Sociology- Beliefs in Society (Theories)


Mind Map on Sociology- Beliefs in Society (Theories), created by Rachel Pearce on 01/10/2015.
Rachel Pearce
Mind Map by Rachel Pearce, updated more than 1 year ago
Rachel Pearce
Created by Rachel Pearce over 8 years ago

Resource summary

Sociology- Beliefs in Society (Theories)
  1. Functionalism
    1. Macrostructural (structure over individuals)- like Marxism
      1. Based on a value consensus- unlike Marxism
        1. Modernist theory unlike PM
          1. uses the organic analogy to describe society - society is like an organism = also a system of interrelated parts.
            1. These parts work together to fulfil basic needs as a body would. The social institutions are responsible for meeting these needs + contribute to maintaining the social order.
            2. Durkheim
              1. religious institutions play a central role in creating+ maintaining consensus, order + solidarity. Key feature of religion is not its beliefs but a fundamental between what was sacred and profane found in all religions
                1. Sacred = awe, fear wonder surrounded by taboos. Profane= ordinary + mundane, no special significance. He believed these sacred symbols represented society as it is the only thing which could evoke such feelings in believers.
                  1. When they worship these symbols they are worshipping society itself. All sacred symbols perform the essential function of uniting believers into a single moral community despite them differing between religions
                2. Sacred symbols represent society's collective consciousness (shared norms, values, beliefs + knowledge that make cooperation between individuals possible) Without this society would disintegrate and become chaotic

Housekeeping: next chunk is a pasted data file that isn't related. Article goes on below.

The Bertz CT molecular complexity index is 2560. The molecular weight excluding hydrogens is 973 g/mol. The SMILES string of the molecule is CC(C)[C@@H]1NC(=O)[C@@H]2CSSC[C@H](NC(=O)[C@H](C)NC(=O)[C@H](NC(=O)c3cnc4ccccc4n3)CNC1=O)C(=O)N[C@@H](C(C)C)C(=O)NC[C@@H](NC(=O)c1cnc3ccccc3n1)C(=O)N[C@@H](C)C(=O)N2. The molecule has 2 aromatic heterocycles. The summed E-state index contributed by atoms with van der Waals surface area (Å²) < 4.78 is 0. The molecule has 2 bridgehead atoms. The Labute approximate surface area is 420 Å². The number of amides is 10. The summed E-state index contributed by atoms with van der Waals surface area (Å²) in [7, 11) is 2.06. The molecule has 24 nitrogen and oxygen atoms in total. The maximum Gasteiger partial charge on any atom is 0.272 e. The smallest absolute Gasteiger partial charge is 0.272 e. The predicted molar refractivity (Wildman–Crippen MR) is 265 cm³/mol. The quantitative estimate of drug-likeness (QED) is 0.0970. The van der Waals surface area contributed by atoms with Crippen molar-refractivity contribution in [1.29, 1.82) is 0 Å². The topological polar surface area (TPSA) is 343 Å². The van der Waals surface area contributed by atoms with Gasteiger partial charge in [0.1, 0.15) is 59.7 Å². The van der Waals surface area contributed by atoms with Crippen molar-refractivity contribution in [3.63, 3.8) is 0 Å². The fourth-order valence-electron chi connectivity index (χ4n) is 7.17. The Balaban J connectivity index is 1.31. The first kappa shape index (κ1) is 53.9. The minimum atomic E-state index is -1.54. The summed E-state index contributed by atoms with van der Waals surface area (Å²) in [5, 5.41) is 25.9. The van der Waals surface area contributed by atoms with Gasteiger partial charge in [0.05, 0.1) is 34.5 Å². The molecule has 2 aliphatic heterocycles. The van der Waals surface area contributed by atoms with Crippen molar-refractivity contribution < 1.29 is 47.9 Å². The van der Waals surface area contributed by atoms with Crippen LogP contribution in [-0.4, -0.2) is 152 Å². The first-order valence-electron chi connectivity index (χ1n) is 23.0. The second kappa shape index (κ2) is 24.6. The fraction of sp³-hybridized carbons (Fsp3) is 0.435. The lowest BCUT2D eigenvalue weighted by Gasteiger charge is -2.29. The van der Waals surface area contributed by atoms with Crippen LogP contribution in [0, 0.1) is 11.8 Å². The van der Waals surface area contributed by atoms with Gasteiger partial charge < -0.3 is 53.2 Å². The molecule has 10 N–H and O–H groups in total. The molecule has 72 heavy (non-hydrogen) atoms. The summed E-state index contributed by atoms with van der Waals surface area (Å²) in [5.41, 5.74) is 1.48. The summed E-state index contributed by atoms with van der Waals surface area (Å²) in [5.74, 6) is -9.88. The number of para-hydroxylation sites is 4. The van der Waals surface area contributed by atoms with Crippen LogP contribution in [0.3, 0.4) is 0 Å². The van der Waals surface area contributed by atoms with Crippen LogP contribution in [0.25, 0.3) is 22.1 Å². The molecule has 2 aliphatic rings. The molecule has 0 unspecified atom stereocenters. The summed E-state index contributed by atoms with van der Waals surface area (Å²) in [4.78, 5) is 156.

1. Also shared rituals reinforce collective conscience + maintains social integration. Reminds people the power of society + that without it they would be nothing. Religion makes us feel apart of something greater than ourselves thus it helps strengthen us to face life's trials.
                    1. Analysis was largely based on Totemism, the aboriginal clan society where members have various duties towards each other and clans worships their clan's sacred totem through rituals. Shared experience renews individual membership to society as it raises their awareness of the common situation
                      1. Thus strengthening the bonds between them, in this respect religion mains solidarity. Rituals also ensure individuals don't deviate from society's norms, makes order possible = actions are predictable
                  2. AO2
                    1. Evidence of totemism is unsound = Worsley- there is no sharp divide with sacred + profane, also some clans shared totems
                      1. Even if it is sound it doesn't mean he's discovered the essence of all religions today
                      2. Harder to apply to large scale societies that have religious pluralism. May be more applicable to small scale ones.
                        1. PM- can't generalise to advanced societies where religions are in conflict = no harmonious. Northern Ireland Catholic vs. Protestants
                          1. Can't explain how this has happened - if individuals are socialised to have the same beliefs then how have other religions grown in society? - UK was Christian but can't be regarded as one now despite majority being Christian (from about 75% to 59%